Feeling the sting of melancholy, Albrecht Dürer went in search of a whale beached in Zeeland (Netherlands). But he couldn’t see her. The whale was brought back into the sea before Dürer appeared, and then he was unable, or unwilling, to paint the whale by hearsay, as they say when he heard the story of an Indian unicorn whose character remained engraved for stills in sentimental memory. From art history.
Dürer’s famous rhinoceros appears to have been christened with the name Ganda for being that way, Ganda, as it is called in Gujarati, a language of western India, where the animal originated, which was one day delivered to the Portuguese ambassador to India as a gift from the Sultan of Cambay. And since the diplomat did not know what to do with the unicorn, he sent it to the king of Portugal. For this, they embarked him on caravels. The voyage took two months until Ganda reached the port of Lisbon, where he was described by a person close to Dürer; A report that combined the fantasy of beasts and beasts in the Middle Ages with the scientific accuracy of the new age that was opening up to the eyes of Europe.
In the same way, Dürer notices the whale stranded on the coast of Zeeland, knowing that it is a sea animal preceded by the fascinating reading that indicates the forms the devil takes when he hides and wants to play, turning into an island that could be the entrance to Hell.
Through fables and incantations, Dürer prepares to take notes on the nature of a whale stranded on Zeeland. “Alberto called me,” may be the beginning of this story that Philip Hore tells us in his book Alberto and the whale (Bookshop 2021), a work in which marine biology intersects with the world of art and mythology.
Without losing the thread of memory, Hoare takes us to a Europe that opens up to the Atlantic Ocean, that leaves the Middle Ages behind and that paves the way for an embrace of reason and its mechanical pulsation where the Enlightenment will enlighten such figures as Baron Dupuytren, a surgeon famous for feeling the delicate wounds that cut and heal fibrosis in the palm of the hand, and he A disease that will bear its name – Dupuytren’s contracture – due to which one or more fingers cannot be fully stretched.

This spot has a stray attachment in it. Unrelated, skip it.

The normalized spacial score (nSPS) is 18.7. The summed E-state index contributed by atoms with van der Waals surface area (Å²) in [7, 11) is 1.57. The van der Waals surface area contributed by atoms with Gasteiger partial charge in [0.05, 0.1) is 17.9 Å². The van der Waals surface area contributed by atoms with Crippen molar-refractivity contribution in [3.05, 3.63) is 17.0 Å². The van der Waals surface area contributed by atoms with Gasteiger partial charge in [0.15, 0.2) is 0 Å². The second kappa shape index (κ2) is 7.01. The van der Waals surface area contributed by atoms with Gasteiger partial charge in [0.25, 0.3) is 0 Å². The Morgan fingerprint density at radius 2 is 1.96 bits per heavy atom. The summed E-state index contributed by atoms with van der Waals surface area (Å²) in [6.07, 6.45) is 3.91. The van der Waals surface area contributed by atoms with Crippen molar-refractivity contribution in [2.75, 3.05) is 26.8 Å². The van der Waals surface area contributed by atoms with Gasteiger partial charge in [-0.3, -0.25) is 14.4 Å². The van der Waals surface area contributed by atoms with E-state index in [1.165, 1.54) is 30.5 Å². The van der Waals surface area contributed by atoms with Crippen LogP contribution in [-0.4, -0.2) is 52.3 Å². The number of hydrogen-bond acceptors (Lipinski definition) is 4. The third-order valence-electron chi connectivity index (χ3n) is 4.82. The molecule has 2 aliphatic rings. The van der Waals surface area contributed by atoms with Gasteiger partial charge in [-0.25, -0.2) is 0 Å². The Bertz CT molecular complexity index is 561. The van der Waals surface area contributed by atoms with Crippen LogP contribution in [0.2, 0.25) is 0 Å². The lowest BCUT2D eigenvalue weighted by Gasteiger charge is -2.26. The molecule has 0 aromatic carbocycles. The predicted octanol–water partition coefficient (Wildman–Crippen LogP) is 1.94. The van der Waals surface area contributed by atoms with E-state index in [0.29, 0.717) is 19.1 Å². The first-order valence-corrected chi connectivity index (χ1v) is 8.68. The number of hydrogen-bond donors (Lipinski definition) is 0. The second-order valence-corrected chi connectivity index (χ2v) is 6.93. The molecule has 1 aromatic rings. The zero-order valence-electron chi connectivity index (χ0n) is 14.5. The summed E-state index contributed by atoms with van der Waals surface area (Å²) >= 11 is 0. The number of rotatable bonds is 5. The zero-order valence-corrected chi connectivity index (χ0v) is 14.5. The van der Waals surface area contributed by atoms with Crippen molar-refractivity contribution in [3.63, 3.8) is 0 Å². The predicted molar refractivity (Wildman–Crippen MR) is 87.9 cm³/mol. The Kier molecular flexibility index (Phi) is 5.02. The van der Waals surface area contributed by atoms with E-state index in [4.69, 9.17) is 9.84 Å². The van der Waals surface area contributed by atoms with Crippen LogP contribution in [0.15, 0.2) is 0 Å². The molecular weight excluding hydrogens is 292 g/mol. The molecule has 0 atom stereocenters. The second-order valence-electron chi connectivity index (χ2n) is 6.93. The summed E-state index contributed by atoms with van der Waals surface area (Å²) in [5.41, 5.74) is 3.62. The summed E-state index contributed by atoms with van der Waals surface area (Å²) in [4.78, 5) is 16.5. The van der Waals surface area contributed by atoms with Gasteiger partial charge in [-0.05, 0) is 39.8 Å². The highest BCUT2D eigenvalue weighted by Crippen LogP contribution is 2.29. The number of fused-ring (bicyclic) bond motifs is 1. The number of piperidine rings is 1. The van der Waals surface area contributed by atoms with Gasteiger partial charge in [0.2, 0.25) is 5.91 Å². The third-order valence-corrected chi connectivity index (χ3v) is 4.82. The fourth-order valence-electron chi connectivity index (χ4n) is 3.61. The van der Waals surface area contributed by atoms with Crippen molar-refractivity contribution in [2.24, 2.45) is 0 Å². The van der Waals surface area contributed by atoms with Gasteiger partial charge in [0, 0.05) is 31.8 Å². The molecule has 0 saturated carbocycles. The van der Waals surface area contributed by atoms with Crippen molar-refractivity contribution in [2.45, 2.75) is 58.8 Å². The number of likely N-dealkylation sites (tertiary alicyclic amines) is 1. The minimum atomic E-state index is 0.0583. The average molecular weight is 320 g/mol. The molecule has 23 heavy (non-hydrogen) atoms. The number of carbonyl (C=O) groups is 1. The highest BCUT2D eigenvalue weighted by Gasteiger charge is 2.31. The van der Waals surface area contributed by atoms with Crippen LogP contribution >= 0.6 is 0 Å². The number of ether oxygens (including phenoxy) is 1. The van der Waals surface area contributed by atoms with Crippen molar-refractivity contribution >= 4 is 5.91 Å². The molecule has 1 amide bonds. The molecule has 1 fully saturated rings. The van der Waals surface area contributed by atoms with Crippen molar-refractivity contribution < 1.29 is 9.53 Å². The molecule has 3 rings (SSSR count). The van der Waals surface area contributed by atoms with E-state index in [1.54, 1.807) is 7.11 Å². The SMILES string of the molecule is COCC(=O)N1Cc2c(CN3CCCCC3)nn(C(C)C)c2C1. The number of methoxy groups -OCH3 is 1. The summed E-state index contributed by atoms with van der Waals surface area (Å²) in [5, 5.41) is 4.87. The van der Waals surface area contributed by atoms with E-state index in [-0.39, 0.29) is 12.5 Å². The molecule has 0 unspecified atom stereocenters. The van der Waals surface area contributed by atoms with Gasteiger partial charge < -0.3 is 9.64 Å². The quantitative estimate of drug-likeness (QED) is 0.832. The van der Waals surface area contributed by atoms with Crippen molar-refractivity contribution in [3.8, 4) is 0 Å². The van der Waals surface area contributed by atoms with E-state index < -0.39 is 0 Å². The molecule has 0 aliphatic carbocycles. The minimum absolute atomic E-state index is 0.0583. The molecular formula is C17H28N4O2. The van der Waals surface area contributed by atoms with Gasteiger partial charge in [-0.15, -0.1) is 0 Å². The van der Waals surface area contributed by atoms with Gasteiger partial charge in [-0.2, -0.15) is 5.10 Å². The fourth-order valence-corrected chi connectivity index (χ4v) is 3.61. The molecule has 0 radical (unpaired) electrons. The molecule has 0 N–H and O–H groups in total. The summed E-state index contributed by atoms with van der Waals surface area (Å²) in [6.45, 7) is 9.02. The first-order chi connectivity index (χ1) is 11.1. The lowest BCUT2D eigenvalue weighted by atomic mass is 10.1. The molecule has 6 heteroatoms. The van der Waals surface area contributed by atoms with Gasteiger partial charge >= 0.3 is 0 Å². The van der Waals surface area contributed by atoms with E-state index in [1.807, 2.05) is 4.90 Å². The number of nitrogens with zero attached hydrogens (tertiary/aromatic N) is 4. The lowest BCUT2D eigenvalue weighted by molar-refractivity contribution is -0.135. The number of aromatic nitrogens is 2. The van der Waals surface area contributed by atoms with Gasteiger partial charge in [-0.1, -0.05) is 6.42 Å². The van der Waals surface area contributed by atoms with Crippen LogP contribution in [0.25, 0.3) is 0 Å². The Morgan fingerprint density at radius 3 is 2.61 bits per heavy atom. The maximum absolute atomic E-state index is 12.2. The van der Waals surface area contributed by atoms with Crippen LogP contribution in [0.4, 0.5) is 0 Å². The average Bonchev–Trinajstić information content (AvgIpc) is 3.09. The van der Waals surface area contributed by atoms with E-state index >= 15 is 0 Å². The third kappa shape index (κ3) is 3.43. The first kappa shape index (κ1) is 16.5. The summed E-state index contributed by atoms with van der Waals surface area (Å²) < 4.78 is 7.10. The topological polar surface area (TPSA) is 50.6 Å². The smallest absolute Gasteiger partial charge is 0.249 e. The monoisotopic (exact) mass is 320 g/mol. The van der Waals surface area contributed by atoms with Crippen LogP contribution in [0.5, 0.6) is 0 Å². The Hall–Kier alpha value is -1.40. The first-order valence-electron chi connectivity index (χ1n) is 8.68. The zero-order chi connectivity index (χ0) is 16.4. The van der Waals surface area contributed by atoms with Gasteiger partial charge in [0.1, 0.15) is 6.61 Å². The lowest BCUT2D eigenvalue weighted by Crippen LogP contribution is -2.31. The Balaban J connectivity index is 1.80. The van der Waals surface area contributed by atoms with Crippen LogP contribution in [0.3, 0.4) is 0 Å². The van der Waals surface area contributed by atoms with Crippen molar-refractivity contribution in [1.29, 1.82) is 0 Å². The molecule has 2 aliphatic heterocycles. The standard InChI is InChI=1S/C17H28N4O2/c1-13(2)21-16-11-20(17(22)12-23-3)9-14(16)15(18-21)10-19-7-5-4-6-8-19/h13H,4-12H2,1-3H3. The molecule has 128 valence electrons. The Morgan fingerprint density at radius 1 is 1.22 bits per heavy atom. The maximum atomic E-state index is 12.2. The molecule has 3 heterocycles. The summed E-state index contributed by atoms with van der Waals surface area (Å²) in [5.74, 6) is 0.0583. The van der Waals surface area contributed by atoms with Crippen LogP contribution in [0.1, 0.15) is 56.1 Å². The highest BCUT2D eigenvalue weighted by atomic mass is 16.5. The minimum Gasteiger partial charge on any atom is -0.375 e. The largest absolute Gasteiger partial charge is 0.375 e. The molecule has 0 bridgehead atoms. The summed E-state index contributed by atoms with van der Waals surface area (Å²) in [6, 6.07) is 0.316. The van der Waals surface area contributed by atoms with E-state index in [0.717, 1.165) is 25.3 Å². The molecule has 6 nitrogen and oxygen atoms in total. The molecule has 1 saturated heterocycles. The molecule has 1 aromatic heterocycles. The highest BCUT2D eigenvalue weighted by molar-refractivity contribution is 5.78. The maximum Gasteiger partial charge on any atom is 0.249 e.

The scientific voyage that Hoare proposes crosses seas and oceans, cities threatened by plague and seals, and the skins of whales and rhinos as if they were shields. With this book, Hoare drags us to the other side of the abyss, as Ganda faces off against an Indian elephant in the amphitheatre, just as if it were a gladiator. But we are not in Rome. We are in Lisbon, where King Manuel I entertains himself with these things until he becomes bored and orders the unicorn up; This time as a Christmas gift to Pope Leo X.
Navigating the waters of the Gulf of La Spezia, the rhinoceros became so angry that it unleashed all its fury, causing the boat to capsize. Ganda tried to reach the coast, but sank before Dürer could admire him. Yet the German painter would resurrect it for the remains in an engraving that pushed the boundaries of art history.
Failed to repeat luck with Pisces. gloom And his whole life was dominated by his star, Saturn, an ailment from which Dürer always suffered. In 1503 he suffered from inflammation of the spleen. He sent his doctor a drawing of where he appeared, indicating the cause of his discomfort. Science has yet to combine with literature to explain that the spleen is where depression originates. Indeed, in English it is said spleen spleen And this same word, translated into French by Baudelaire, is known as sadness.
In search of the tension between science and literature, Philipp Hauer finds that Dürer imagines the world and prepares to tell us a story in the same way that Dupuytren told them in his patients’ ears before each operation.
stone axe; It is a section in which Monteiro Glaze, with a desire for prose, imposes his own siege on scientific reality to show that science and art are complementary forms of knowledge.